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7 of 7 people found the following review helpful
5.0 out of 5 stars Essential for Ancient History Students
Bought this book at the start of my First year taking Ancient history and Classical Studies, and just graduated (with a first!) and used this book in all three years.

Hornblower provides a clear and concise summary of events throughout the formative classical period which proved very useful as I came to grips with the subject area in my first year. On top of...
Published on 8 July 2008 by F. H. Jones

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3.0 out of 5 stars A doubled edged sword..
Although thoroughly comprehensive, Hornblower sucks the life out of the subject, and which would kill the interest of any human being with a soul. Some of the writing, particularly what covers the start of Peloponnesian war, and the Athenian Empire covered in Chapter 3 and onward.

My recommendation: If you need this book to get you through a degree, fair...
Published 5 months ago by James


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7 of 7 people found the following review helpful
5.0 out of 5 stars Essential for Ancient History Students, 8 July 2008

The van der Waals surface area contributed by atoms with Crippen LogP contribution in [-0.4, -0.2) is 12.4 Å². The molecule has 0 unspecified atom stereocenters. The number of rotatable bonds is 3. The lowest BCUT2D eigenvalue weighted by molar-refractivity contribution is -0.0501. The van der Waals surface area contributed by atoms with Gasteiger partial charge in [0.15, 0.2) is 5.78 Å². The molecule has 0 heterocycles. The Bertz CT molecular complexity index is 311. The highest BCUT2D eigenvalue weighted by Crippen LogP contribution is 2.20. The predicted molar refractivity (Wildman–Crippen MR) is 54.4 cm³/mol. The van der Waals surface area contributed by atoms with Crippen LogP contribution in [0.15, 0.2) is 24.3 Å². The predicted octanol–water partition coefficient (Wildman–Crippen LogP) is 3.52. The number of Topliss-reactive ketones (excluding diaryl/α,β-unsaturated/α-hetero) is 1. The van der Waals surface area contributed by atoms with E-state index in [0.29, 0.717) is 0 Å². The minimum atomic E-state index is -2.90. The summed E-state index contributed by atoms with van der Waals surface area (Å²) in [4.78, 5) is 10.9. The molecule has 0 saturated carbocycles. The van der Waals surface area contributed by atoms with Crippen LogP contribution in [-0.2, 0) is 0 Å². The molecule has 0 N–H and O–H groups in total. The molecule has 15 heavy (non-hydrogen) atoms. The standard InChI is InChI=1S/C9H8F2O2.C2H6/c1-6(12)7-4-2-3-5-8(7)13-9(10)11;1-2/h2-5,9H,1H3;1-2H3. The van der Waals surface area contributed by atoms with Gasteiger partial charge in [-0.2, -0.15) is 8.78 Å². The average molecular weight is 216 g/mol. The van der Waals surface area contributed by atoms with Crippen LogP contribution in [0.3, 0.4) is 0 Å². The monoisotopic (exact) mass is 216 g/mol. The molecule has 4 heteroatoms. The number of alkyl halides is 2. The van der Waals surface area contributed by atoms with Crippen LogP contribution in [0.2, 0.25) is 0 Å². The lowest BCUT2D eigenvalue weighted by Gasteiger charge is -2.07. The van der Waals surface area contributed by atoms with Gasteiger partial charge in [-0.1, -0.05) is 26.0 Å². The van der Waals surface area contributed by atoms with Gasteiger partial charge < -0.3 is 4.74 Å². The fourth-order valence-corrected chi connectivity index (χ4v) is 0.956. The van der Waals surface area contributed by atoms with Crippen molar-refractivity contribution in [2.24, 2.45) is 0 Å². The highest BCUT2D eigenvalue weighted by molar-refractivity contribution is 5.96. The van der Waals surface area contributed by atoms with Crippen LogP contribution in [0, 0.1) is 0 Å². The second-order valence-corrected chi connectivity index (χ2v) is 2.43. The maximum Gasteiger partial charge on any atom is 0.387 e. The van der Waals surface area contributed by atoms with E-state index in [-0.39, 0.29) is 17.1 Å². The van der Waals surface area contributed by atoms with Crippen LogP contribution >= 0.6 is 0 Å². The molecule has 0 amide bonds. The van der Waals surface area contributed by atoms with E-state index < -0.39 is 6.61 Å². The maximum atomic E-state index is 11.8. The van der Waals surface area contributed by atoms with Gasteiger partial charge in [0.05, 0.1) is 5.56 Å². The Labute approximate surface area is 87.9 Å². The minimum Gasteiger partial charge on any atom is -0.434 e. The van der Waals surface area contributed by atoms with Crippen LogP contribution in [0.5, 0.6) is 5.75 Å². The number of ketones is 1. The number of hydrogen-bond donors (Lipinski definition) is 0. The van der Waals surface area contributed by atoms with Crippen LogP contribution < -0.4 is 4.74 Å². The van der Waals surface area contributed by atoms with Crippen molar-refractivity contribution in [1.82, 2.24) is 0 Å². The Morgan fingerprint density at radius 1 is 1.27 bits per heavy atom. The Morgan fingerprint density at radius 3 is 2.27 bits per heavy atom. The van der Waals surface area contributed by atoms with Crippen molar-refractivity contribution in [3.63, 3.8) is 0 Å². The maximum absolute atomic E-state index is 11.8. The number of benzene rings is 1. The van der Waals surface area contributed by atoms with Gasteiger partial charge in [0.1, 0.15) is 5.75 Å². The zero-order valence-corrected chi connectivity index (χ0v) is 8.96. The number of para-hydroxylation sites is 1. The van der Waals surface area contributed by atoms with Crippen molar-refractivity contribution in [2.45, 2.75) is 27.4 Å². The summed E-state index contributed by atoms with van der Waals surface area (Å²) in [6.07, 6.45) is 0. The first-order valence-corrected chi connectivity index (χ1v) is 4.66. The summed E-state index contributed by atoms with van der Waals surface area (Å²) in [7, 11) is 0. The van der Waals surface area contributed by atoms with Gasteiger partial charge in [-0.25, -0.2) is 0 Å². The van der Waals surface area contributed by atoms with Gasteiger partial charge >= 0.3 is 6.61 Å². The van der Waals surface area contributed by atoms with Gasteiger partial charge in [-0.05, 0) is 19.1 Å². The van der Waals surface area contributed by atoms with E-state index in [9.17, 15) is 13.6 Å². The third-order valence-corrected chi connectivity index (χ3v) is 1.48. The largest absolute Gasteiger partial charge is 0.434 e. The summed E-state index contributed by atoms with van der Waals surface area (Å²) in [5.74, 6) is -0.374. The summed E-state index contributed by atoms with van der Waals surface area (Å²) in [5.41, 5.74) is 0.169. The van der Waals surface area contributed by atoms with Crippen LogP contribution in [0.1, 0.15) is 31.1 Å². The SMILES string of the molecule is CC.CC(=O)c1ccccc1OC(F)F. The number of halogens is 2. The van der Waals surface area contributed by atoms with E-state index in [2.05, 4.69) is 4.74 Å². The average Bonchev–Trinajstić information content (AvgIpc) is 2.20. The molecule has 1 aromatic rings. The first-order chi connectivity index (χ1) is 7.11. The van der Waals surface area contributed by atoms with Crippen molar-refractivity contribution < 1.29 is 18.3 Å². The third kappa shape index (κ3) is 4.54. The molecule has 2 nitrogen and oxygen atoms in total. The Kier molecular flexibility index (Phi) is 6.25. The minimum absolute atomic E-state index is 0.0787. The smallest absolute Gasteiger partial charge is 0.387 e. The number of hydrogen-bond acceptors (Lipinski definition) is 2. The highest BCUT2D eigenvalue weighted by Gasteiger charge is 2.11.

By 
F. H. Jones (Nottingham, England) - See all my reviews
(REAL NAME)   
Bought this book at the start of my First year taking Ancient history and Classical Studies, and just graduated (with a first!) and used this book in all three years.

Hornblower provides a clear and concise summary of events throughout the formative classical period which proved very useful as I came to grips with the subject area in my first year. On top of this, it is written with enough scholarly skill that I still used this book in my third year. Although obviously not completely comprehensive it covers most major themes and provides a great starting point for further study, aided by the brilliant bibliography.
Highly recommended.
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18 of 20 people found the following review helpful
5.0 out of 5 stars The essential book for the period.., 1 Dec. 2003
The Greek World is, quite simply, a handbook for anyone even remotely interested in ancient Greek civilisation. It is easy to read, yet provides a terrific amount of detail into the various cities and cultures in the Peloponnesus. This third edition has been extensively updated, and the easy-to-use footnotes point to many other interesting books which expand on the subject. It's the perfect book to cultivate an interest in Ancient Greece.
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3.0 out of 5 stars A doubled edged sword.., 21 Nov. 2014
This review is from: The Greek World 479-323 BC (The Routledge History of the Ancient World) (Paperback)
Although thoroughly comprehensive, Hornblower sucks the life out of the subject, and which would kill the interest of any human being with a soul. Some of the writing, particularly what covers the start of Peloponnesian war, and the Athenian Empire covered in Chapter 3 and onward.